Living out your homestead dream may seem impossible or far fetched. It’s easy to want this lifestyle so bad and to get discouraged when you think you can’t have it… now or ever. For some, renting your homestead may seem like a failure or something you’d never want to do. But like all decisions in life, there are good aspects and challenging aspects.
Many of you know that we rent Snail Trails Homestead. We’ve been here just over two years now and I want to share with you the ins and outs of renting your own homestead. I honestly believe that making the decision to rent comes down to two main things: how badly do you want the lifestyle and your financial situation.
If we had waited to start homesteading for when we were financially able to purchase a farm/property, we would never ever have been homesteaders. We live in Southern Ontario and are tied to the Durham /Kawartha Lakes areas. Farm land is NOT cheap here. Land is NOT cheap here. I’m talking upwards of a million dollars here folks! We weren’t willing to wait years, possibly decades to give this lifestyle a try. So we decided to rent.
Many people are not in the position to buy a house, regardless of land size. Buying a home is not easy these days and it may simply be out of reach for you (it was for us). Knowing that truth, we comfortably forged forward and rented our home.
Homesteading is hard work and it certainly isn’t glamorous. Pinterest and bloggers can make it seem like it’s a picture perfect lifestyle, but not all pictures tell the truth. We knew going into it that there would be a lot of work but we were caught off guard by how much. Our property is only a 1/2 acre, which by many standards is small for a homestead, but there is enough work around here to keep us busy every single day! And keep in the mind the larger the property and gardens, the more work it will be.
Homesteading is also expensive. You need soil or soil building materials, access to equipment (like tractors, tillers, riding mowers etc.), grain/feed for animals, seeds or seedlings for the gardens, and outbuildings/enclosures for storage and for animals. As you can see the costs of homesteading can quickly add up. And this doesn’t include regular maintenance and repairs to your home itself and the property (fencing is a good example). Also keep in mind when you move to a more rural location things like heating your home, electricity and internet will cost more simply because you are more remote.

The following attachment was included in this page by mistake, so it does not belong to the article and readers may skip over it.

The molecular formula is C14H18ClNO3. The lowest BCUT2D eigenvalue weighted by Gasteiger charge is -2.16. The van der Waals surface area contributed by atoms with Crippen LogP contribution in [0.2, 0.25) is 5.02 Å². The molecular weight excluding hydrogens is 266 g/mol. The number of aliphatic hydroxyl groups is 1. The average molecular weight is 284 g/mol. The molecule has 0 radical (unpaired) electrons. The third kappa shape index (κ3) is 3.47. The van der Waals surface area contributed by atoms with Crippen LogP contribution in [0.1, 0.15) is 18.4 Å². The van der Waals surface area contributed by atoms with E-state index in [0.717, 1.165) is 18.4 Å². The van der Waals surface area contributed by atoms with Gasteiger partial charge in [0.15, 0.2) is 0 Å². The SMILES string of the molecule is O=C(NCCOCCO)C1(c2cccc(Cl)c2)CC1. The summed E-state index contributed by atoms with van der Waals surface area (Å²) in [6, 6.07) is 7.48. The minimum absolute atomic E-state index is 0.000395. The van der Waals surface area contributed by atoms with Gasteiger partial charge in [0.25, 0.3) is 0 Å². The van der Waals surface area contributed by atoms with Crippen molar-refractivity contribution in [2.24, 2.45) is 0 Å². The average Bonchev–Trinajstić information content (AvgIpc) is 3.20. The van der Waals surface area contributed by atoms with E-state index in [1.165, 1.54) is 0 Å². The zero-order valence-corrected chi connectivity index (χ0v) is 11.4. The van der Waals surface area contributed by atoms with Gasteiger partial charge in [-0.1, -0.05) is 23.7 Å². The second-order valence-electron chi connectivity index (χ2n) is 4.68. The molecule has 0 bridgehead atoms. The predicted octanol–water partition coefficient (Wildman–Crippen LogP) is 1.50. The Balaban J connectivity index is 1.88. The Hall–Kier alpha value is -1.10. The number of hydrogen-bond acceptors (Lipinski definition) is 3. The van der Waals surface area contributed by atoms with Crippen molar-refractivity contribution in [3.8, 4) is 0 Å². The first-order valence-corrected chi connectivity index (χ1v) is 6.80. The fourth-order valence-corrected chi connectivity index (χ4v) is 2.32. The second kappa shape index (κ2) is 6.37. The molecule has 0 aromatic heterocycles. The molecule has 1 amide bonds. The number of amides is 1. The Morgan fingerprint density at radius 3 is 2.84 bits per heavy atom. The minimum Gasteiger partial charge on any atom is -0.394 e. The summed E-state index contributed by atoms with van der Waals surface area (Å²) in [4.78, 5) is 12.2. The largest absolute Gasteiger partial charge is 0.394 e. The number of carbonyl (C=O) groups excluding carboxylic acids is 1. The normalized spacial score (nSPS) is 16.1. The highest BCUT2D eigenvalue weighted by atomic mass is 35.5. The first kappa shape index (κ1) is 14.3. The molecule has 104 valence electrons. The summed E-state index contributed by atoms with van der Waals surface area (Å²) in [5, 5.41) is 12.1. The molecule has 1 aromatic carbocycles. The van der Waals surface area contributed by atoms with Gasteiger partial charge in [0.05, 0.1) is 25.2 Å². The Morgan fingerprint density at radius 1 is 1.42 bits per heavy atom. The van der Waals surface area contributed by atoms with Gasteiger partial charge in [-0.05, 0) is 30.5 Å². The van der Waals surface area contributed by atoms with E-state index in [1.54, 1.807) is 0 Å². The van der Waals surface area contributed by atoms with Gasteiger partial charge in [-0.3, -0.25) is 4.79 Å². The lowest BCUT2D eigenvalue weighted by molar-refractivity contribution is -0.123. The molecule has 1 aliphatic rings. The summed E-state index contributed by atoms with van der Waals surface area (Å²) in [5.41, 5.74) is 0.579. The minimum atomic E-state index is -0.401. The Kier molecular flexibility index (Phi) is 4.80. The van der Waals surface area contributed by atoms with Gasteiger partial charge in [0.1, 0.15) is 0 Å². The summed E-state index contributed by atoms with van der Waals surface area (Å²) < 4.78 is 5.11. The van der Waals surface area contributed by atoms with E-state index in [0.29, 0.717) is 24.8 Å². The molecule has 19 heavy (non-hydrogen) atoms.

Homesteading is not for the faint-hearted either. In our two years here we’ve dealt with total crop failures, unpredictable weather, death, infestations of bugs, and the butchering of animals. I’ve cried more times than I can count; cried in the garden, cried burying my cat, cried when we had to butcher roosters and cried when we had to make difficult decisions about animals. You will learn quickly if you are cut out for such heartache.
One of the best perks for us was learning what not to do. We are considering our two years here as a test run. We’ve quickly learned that not all things on Pinterest work out! You may have many wonderful ideas on paper, but the reality of the situation may be completely different. For example, our PVC chicken tractor. I thought it was brilliant! Light weight and not too expensive to construct. Well as it turns out, a PVC chicken tractor also doubles as a trampoline for barn cats and in a few short months they have destroyed it. Pinterest certainly didn’t tell me that part.